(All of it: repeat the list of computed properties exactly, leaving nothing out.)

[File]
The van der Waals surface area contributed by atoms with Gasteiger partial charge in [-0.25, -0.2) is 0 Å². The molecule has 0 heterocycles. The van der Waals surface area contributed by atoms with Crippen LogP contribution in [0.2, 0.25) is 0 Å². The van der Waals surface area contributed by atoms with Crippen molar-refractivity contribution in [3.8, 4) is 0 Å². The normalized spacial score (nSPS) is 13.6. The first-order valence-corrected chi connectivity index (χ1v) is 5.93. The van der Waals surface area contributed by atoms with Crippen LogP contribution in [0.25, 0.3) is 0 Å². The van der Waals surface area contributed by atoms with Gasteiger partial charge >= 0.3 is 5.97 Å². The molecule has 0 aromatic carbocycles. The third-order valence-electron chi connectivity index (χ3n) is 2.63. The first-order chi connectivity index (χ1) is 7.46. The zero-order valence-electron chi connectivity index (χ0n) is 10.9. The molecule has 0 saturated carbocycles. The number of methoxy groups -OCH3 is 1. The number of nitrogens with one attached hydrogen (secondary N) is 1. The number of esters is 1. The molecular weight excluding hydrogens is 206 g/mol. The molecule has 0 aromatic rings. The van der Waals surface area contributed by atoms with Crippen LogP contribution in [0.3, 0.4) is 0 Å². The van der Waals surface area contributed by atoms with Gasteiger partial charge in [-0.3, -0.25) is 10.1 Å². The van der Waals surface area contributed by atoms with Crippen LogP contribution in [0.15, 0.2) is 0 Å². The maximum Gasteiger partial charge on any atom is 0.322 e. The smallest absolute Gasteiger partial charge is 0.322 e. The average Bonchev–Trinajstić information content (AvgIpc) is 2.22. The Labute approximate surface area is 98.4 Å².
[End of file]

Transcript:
The van der Waals surface area contributed by atoms with Gasteiger partial charge in [-0.25, -0.2) is 0 Å². The molecule has 0 heterocycles. The van der Waals surface area contributed by atoms with Crippen LogP contribution in [0.2, 0.25) is 0 Å². The van der Waals surface area contributed by atoms with Crippen molar-refractivity contribution in [3.8, 4) is 0 Å². The normalized spacial score (nSPS) is 13.6. The first-order valence-corrected chi connectivity index (χ1v) is 5.93. The van der Waals surface area contributed by atoms with Crippen LogP contribution in [0.25, 0.3) is 0 Å². The van der Waals surface area contributed by atoms with Gasteiger partial charge >= 0.3 is 5.97 Å². The molecule has 0 aromatic carbocycles. The third-order valence-electron chi connectivity index (χ3n) is 2.63. The first-order chi connectivity index (χ1) is 7.46. The zero-order valence-electron chi connectivity index (χ0n) is 10.9. The molecule has 0 saturated carbocycles. The number of methoxy groups -OCH3 is 1. The number of nitrogens with one attached hydrogen (secondary N) is 1. The number of esters is 1. The molecular weight excluding hydrogens is 206 g/mol. The molecule has 0 aromatic rings. The van der Waals surface area contributed by atoms with Crippen LogP contribution in [0.3, 0.4) is 0 Å². The van der Waals surface area contributed by atoms with Gasteiger partial charge in [-0.3, -0.25) is 10.1 Å². The van der Waals surface area contributed by atoms with Crippen LogP contribution in [0.15, 0.2) is 0 Å². The maximum Gasteiger partial charge on any atom is 0.322 e. The smallest absolute Gasteiger partial charge is 0.322 e. The average Bonchev–Trinajstić information content (AvgIpc) is 2.22. The Labute approximate surface area is 98.4 Å².